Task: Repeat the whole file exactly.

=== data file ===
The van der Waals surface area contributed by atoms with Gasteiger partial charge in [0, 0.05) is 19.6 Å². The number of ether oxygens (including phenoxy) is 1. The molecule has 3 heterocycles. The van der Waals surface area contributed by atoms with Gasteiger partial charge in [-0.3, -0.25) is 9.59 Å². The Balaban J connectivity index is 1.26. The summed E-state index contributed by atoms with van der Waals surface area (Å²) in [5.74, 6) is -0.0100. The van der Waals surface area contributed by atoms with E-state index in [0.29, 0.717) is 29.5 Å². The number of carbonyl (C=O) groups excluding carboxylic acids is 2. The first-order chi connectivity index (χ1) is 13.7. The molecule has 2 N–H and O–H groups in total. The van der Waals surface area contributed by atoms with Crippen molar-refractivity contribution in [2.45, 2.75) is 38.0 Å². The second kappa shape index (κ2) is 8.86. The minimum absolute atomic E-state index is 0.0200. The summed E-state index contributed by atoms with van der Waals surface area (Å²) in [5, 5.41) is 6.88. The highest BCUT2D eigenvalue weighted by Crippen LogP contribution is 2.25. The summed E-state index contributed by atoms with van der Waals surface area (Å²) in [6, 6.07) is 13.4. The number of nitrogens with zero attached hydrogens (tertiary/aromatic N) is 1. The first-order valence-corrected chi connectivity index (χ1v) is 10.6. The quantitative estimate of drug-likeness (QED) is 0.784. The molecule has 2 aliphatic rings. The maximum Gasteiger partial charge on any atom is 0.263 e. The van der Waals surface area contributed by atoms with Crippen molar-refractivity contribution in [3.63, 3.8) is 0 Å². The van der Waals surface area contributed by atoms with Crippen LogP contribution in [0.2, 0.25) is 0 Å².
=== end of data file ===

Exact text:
The van der Waals surface area contributed by atoms with Gasteiger partial charge in [0, 0.05) is 19.6 Å². The number of ether oxygens (including phenoxy) is 1. The molecule has 3 heterocycles. The van der Waals surface area contributed by atoms with Gasteiger partial charge in [-0.3, -0.25) is 9.59 Å². The Balaban J connectivity index is 1.26. The summed E-state index contributed by atoms with van der Waals surface area (Å²) in [5.74, 6) is -0.0100. The van der Waals surface area contributed by atoms with E-state index in [0.29, 0.717) is 29.5 Å². The number of carbonyl (C=O) groups excluding carboxylic acids is 2. The first-order chi connectivity index (χ1) is 13.7. The molecule has 2 N–H and O–H groups in total. The van der Waals surface area contributed by atoms with Crippen molar-refractivity contribution in [2.45, 2.75) is 38.0 Å². The second kappa shape index (κ2) is 8.86. The minimum absolute atomic E-state index is 0.0200. The summed E-state index contributed by atoms with van der Waals surface area (Å²) in [5, 5.41) is 6.88. The highest BCUT2D eigenvalue weighted by Crippen LogP contribution is 2.25. The summed E-state index contributed by atoms with van der Waals surface area (Å²) in [6, 6.07) is 13.4. The number of nitrogens with zero attached hydrogens (tertiary/aromatic N) is 1. The first-order valence-corrected chi connectivity index (χ1v) is 10.6. The quantitative estimate of drug-likeness (QED) is 0.784. The molecule has 2 aliphatic rings. The maximum Gasteiger partial charge on any atom is 0.263 e. The van der Waals surface area contributed by atoms with Crippen molar-refractivity contribution in [3.63, 3.8) is 0 Å². The van der Waals surface area contributed by atoms with Crippen LogP contribution in [0.2, 0.25) is 0 Å².